Pegasus World Cup future: possible distance change, turf race, greater international involvement

Profile Picture: Kellie Reilly

January 23rd, 2018

Saturday’s $16 million Pegasus World Cup (G1) isn’t content to rest on its status as the world’s richest race. The Stronach Group’s Chief Operating Officer, Tim Ritvo, discussed future possibilities in an NTRA media teleconference on Monday.

Perhaps the best single takeaway line:

“What you have to do all the time is recreate yourself.”

In that spirit, here are some of Ritvo’s most interesting comments on the Pegasus World Cup, present and yet to come.

Second thoughts about the 1 1/8-mile distance: “That’s one of our biggest issues,” Ritvo freely admitted.

With a short run into the first turn at Gulfstream Park, horses drawn toward the outside of the 12-horse field are at a major disadvantage, a concern that needs to be addressed in a race of this magnitude. For top-class horses, whose connections are stumping up $1 million to enter (or strike a deal with The Stronach Group to run, as outlined below), a poor post position undermines their chances – and their investment.

The original idea behind the nine-furlong trip was to lure top milers to stretch out, but that’s “definitely not as valuable as people complaining about getting (posts) 10, 11, or 12.”

One solution is to lengthen the Pegasus to 1 3/16 miles, or even 1 1/4 miles.

“Maybe next year the distance definitely has to be looked at,” Ritvo revealed.

Extending the run-up for Saturday’s edition? In the meantime, to give slightly more breathing space into that first turn, officials are considering extending the run-up from the usual 60 feet.

“There has been talk of backing it up to a 100-foot run-up.”

Ritvo emphasized this decision would be made in advance of the draw, and the track would notify everyone ahead of time. That way they’d avoid the appearance of changing the run-up to benefit any particular horse who draws outside.

Buying spots in the Pegasus starting gate: Nine of the 12 available spots were purchased by the December 15 deadline, and The Stronach Group bought the three leftovers.

“One of the smartest moves we made,” Ritvo said of the company’s securing the final three spots.

Those who didn’t secure a spot before the deadline now had to work out terms with The Stronach Group, and “they didn’t get as good a deal as the guys who signed up” in time.

If a latecomer to the party finishes in the top three, his connections would have to share 50% of their horse’s Pegasus earnings with the nine original stakeholders, minus the $1 million entry fee. So if one of the three using a Stronach Group spot – e.g., Fear the Cowboy, Giant Expectations, or War Story – were to take the $7 million winner’s prize, his connections would keep $3 million and the remaining $3 million (after subtracting the entry fee) would be awarded to those who had bought a spot themselves.

Thus Ritvo sees the development as “maybe a turning point for next year,” with connections perhaps being more willing to step up in advance so they’ll have the opportunity to reap the full rewards.

Exploring the Santa Anita option and the Laurel turf: Although officials have thought about a change of venue to Santa Anita, there’s more interest in creating (or revamping) another race than transferring the Pegasus.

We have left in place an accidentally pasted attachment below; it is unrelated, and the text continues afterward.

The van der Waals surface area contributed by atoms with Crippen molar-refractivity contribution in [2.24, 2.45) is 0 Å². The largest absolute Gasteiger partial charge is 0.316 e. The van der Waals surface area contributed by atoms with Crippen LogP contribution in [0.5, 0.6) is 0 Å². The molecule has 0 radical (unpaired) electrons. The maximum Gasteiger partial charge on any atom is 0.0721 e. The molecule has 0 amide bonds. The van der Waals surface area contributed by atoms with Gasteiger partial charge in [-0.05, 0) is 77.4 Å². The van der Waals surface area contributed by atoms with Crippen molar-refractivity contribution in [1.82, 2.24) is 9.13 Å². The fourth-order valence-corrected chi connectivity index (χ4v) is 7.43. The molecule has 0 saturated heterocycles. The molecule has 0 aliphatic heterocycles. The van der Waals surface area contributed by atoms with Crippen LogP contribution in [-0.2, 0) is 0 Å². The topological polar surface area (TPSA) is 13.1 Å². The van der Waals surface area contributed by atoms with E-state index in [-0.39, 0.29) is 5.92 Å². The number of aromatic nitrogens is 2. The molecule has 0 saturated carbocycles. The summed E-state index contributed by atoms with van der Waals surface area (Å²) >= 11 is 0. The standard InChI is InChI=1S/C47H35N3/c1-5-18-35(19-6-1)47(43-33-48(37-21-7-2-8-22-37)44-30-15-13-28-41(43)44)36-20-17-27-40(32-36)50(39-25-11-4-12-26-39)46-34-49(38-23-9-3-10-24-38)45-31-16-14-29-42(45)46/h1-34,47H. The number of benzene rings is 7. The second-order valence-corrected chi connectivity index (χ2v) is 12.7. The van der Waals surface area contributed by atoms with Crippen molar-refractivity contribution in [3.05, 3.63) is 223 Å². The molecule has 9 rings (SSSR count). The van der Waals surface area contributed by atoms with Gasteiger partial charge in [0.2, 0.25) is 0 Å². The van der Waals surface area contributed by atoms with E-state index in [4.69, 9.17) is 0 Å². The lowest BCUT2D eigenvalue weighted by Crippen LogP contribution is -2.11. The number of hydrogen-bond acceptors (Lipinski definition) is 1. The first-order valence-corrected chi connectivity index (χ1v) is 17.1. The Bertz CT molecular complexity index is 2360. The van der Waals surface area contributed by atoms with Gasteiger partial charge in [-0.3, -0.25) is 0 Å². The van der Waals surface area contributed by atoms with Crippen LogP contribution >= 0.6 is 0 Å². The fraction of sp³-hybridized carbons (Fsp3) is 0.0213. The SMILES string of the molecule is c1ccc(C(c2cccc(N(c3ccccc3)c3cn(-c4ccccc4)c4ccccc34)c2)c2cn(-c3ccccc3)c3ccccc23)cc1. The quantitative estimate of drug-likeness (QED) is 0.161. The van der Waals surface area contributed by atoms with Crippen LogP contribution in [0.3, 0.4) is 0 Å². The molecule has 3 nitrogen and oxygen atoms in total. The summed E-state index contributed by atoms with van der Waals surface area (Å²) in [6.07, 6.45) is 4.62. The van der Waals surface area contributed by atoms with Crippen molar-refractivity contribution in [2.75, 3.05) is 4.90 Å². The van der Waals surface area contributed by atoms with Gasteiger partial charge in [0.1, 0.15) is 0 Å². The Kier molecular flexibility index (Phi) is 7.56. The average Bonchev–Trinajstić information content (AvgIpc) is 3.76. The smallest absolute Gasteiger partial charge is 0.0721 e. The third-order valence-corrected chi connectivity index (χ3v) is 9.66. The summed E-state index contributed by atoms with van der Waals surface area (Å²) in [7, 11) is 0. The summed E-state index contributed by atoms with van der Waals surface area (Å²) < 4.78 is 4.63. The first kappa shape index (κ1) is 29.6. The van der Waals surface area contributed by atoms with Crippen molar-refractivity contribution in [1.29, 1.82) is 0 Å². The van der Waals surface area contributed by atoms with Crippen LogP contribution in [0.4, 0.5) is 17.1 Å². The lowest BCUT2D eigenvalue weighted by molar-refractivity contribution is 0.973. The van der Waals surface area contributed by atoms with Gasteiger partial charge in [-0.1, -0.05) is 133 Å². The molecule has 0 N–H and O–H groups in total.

“There’s been some discussion” of moving the Pegasus to Santa Anita – “internally it bounces back and forth,” Ritvo said, adding that it would “make all the business sense in the world.”

But Belinda Stronach, Frank’s daughter who serves as the Chairman and President of The Stronach Group, advocates keeping the Pegasus at Gulfstream because it’s already “becoming a big Miami event,” an “iconic event.” And as Ritvo mentioned, there’s also the matter of the giant Pegasus statue.

Santa Anita’s instead in the mix as a possible venue for a sister race. Citing the “huge transformation to turf racing in North America,” Ritvo commented on the allure of adding a Pegasus-style turf race to the menu, either on Pegasus Day or another.

Most tantalizingly for fans old enough to remember the glory days of the Washington DC International, the Stronach Group is mulling whether to raise the profile of Laurel’s signature turf race in this way. If so, it would become a lucrative stepping stone to the Breeders’ Cup. That takes on even greater significance in light of Tuesday’s news in the Baltimore Sun: Laurel’s submitted a formal proposal to stage a future Breeders’ Cup.

Attracting international horses: So far the Pegasus hasn’t drawn much of the world to its World Cup, with just a single international interest in each of its first two runnings. Jim McIngvale imported Argentina’s Eragon last year, and without sufficient time to acclimate, he trailed home a long-way last. British shipper Toast of New York is entitled to do considerably better on Saturday, but officials obviously want the Pegasus World Cup to live up to its name.

Accordingly, Ritvo and The Stronach Group’s Mike Rogers have traveled to Japan and Hong Kong in hopes of attracting participants. There was “more serious interest this year” than for the inaugural, and Ritvo believes that the 2019 running could well feature “a horse or two” from the Far East.

Eragon’s experience is unlikely to persuade South American involvement, but officials continue to cultivate relationships there. Ritvo forecasts greater chance of participation “once we do a grass race.”

The vision is to have “soccer-game kind of cheering” from international fans on hand to watch their equine compatriots represent their countries.

So as dynamic as the Pegasus has already been in its first two years, there’s much more in store.